The Departure Point of InnerScapes:
Health nurturing and health preserving are central concepts of Chinese culture, perhaps the only notions that have been able to resist and survive the attacks of time, of high-speed development, and of class struggle. No matter if in the more abstract and theoretical fields of philosophy and medicine, or in the more pragmatic realm of everyday life, for the Chinese health nurturing is a necessary practice, a duty towards oneself and society allowing the individual to fully express his humanity.
Since ancient times, the Confucian school of thought created a detailed set of advices on everyday health, in order to guarantee the longevity of both body and soul by emphasizing the notion of inner balance. The quest for eternal life was also epitomized in many Taoist writings, that as in the case of the Confucian classics, presented a series of effective health-preserving practices aimed at prolonging life and enhancing its quality, both from the physical and psychological pint of view. Portrayed in a huge portion of Chinese art, translated into a precise behavioural vocabulary, notions related to the construction of one’s health, no matter if consciously or unconsciously, have been absorbed by various generations of Chinese people and still today are embodied by simple yet archaic gestures.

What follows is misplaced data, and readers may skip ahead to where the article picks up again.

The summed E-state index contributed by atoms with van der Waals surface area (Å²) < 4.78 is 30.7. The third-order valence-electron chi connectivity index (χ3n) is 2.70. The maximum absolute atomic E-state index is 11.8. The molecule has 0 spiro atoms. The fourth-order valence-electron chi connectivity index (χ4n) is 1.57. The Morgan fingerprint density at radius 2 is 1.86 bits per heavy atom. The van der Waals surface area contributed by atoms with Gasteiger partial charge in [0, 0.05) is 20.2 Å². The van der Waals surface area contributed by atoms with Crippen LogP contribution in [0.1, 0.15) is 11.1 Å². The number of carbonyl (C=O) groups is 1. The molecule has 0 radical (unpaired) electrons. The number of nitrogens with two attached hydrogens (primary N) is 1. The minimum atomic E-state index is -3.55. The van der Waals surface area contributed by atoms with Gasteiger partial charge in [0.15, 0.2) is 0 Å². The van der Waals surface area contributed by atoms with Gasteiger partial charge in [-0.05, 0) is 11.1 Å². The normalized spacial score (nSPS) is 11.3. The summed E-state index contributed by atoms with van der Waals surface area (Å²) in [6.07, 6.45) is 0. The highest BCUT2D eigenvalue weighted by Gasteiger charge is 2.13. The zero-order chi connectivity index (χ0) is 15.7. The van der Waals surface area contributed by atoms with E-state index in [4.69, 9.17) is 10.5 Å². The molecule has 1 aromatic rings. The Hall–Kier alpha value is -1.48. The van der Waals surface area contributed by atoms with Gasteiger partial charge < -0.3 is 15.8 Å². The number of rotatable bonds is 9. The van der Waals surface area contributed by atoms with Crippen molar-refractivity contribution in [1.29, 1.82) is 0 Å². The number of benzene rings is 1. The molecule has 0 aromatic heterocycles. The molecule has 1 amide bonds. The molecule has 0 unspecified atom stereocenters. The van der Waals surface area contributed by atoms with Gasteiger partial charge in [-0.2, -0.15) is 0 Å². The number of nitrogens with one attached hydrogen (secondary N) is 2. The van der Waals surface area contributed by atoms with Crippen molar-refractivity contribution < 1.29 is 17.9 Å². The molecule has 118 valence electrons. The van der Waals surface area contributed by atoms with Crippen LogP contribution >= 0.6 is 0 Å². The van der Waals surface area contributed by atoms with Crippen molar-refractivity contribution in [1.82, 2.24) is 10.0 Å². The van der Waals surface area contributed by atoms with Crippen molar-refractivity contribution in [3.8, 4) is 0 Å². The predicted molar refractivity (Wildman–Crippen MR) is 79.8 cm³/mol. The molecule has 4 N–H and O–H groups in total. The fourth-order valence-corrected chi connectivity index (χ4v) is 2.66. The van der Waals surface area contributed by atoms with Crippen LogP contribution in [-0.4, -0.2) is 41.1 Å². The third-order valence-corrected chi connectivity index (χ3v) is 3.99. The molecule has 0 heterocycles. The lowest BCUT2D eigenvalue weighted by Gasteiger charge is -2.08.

The Chinese, especially the ones living in the Southern part of the Country, pay an almost maniacal attention to the quality of their daily diet: they prefer to use ingredients that are almost medicaments themselves, and that are functional to the organisms. Therefore eating is not just a question of self-enjoyment but of self- nurture. Form of exercise like taiqiquan, qigong, Chinese box and martial arts are never conceived as pure physical exercise; on the contrary, the actions these exercises require stand for the concentration and calmness of the mind that has been able to produce them and translate them into physical gestures. At the same time Chinese medicine is known for its non invasive approach, being an instrument that is aimed at reconciling the individual with the cosmos he actually belongs to. The holistic approach dominates every realm of Chinese culture, and requires any human behaviour related to the social, personal and political spheres to synchronize with the rhythm of nature. Human beings have to evolve and behave in tandem with the pulse of nature, and when what they do diverges from the spirit of the natural world and its cosmic rules, then diseases of any kind would happen.
I approached the Meridian curatorial project with these simple yet unfathomable truths in mind. The main idea was presenting a project able to embody the fil rouge still existing not only between tradition and contemporary life in China, but most of all between the individual (and its microcosm) and the outer context (the macrocosm everyone is immersed in and is an active part of). The choice of working with Marike Schuurman was natural; the choice of her series of photos “Rising” was a direct consequence since they perfectly suit both the topic of Meridian and my curatorial direction.